The Department of Homeland Security said Saturday that current and past receipt of certain public benefits above thresholds would be considered "a heavily weighed negative factor" in granting green cards as well as temporary stays.
USGS via AP
A national park in Hawaii has reopened after being closed for more than four months because of Kilauea volcano's latest eruption, which caused widespread damage to park infrastructure and dramatically changed its landscape.
Hawaii Volcanoes National Park officials said there were no lines or waiting for visitors to catch a glimpse of the volcano that made headlines across the world when it began erupting in May. Admission is free Saturday.
The eruption destroyed hundreds of homes outside the park while changing the popular summit crater inside the park.
The national park — normally the state's most-visited tourist attraction — had been closed for 135 days as volcanic activity caused explosive eruptions, earthquakes and the collapse of the famed Halemaumau crater. Ash clouds shot skyward from the summit crater and blanketed the region in volcanic debris.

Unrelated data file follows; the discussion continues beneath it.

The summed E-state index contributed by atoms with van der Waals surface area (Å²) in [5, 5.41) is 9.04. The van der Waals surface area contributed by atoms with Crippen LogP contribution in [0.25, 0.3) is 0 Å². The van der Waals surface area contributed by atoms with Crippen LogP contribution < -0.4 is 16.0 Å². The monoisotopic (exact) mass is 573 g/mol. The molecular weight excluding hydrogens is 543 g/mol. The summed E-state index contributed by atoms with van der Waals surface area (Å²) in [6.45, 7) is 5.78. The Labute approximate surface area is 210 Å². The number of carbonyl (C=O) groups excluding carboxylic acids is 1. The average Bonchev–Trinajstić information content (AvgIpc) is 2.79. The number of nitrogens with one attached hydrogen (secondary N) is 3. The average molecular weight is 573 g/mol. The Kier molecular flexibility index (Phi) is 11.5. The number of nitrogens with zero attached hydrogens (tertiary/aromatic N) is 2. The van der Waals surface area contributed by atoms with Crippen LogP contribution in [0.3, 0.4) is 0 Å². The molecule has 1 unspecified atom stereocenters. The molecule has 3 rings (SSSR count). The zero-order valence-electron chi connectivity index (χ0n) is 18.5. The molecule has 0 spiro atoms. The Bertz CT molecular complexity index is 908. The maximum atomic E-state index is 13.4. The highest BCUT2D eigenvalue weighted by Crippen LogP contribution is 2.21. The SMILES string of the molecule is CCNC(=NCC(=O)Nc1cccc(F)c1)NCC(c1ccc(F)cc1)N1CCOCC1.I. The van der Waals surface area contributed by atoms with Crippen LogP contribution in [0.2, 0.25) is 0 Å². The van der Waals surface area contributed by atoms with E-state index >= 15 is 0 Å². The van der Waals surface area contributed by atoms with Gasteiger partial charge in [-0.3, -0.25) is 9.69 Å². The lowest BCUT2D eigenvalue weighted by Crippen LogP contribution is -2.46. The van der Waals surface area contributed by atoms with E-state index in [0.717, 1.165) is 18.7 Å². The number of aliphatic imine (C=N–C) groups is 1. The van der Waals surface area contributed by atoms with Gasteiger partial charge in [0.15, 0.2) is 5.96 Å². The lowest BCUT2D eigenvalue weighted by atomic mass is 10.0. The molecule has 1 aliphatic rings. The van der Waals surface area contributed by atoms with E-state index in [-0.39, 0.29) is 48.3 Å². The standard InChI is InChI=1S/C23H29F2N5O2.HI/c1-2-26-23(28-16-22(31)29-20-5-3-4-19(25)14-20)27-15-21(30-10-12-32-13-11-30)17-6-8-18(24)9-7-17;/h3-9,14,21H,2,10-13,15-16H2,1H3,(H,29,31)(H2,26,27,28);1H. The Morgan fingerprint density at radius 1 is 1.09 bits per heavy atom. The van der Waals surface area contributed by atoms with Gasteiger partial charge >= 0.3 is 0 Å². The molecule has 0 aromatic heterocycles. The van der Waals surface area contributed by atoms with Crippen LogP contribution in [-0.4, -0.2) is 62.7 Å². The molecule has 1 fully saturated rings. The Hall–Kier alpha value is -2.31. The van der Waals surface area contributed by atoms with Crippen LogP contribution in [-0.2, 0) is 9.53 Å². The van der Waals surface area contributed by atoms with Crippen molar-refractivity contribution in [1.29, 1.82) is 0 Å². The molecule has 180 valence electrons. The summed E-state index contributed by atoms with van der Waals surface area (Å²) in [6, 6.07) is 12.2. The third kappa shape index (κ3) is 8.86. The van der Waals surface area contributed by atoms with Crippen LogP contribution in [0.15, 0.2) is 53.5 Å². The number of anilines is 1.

An Encinitas, California, firefighter who survived one of the deadliest mass shootings in history is now helping local first responders prepare for future active shooter emergencies.
Encinitas Deputy Fire Chief Jon Blumeyer was among the group of police and firefighters who took part in an active shooter simulation in Bonsall on Saturday.
Blumeyer was attending the Route 91 Harvest Music festival last October when a shooter started firing at the crowd.
“Once I felt that my wife was out, and our friends had gotten out, I knew people were hurt, so I had to turn around and help people,” said Blumeyer.
AP Photo/Andrew Harnik, File
She says he sexually assaulted her; he denies it. Is somebody deliberately lying?
Experts say that because of how memory works, it's possible that both Supreme Court nominee Brett Kavanaugh and Christine Blasey Ford — the woman who says a drunken Kavanaugh pinned her to a bed and groped her at a party when they were teenagers in the early 1980s — believe what they say.
And which one of them believes his or her version more strongly is no tipoff to what really happened.
"Confidence is not a good guide to whether or not someone is telling the truth," said Nora Newcombe, a psychology professor at Temple University in Philadelphia. "If they think they're telling the truth, they could plausibly both be confident about it."